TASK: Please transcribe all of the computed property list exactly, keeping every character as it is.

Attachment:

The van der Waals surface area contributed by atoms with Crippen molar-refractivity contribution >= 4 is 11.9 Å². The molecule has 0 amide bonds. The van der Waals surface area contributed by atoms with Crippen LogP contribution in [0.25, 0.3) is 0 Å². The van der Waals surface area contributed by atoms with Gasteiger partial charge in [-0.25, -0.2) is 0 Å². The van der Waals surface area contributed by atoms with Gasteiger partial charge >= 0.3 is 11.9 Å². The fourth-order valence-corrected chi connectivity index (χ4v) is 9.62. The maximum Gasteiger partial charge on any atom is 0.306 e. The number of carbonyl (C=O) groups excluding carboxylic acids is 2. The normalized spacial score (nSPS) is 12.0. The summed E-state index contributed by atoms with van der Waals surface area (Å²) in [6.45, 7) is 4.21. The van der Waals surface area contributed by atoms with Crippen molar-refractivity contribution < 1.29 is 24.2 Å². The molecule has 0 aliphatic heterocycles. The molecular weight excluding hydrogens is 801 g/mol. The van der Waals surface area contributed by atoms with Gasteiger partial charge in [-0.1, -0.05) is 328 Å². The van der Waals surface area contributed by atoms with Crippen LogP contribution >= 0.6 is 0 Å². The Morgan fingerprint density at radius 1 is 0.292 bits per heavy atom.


The van der Waals surface area contributed by atoms with Crippen molar-refractivity contribution >= 4 is 11.9 Å². The molecule has 0 amide bonds. The van der Waals surface area contributed by atoms with Crippen LogP contribution in [0.25, 0.3) is 0 Å². The van der Waals surface area contributed by atoms with Gasteiger partial charge in [-0.25, -0.2) is 0 Å². The van der Waals surface area contributed by atoms with Gasteiger partial charge >= 0.3 is 11.9 Å². The fourth-order valence-corrected chi connectivity index (χ4v) is 9.62. The maximum Gasteiger partial charge on any atom is 0.306 e. The number of carbonyl (C=O) groups excluding carboxylic acids is 2. The normalized spacial score (nSPS) is 12.0. The summed E-state index contributed by atoms with van der Waals surface area (Å²) in [6.45, 7) is 4.21. The van der Waals surface area contributed by atoms with Crippen molar-refractivity contribution < 1.29 is 24.2 Å². The molecule has 0 aliphatic heterocycles. The molecular weight excluding hydrogens is 801 g/mol. The van der Waals surface area contributed by atoms with Gasteiger partial charge in [-0.1, -0.05) is 328 Å². The van der Waals surface area contributed by atoms with Crippen LogP contribution >= 0.6 is 0 Å². The Morgan fingerprint density at radius 1 is 0.292 bits per heavy atom.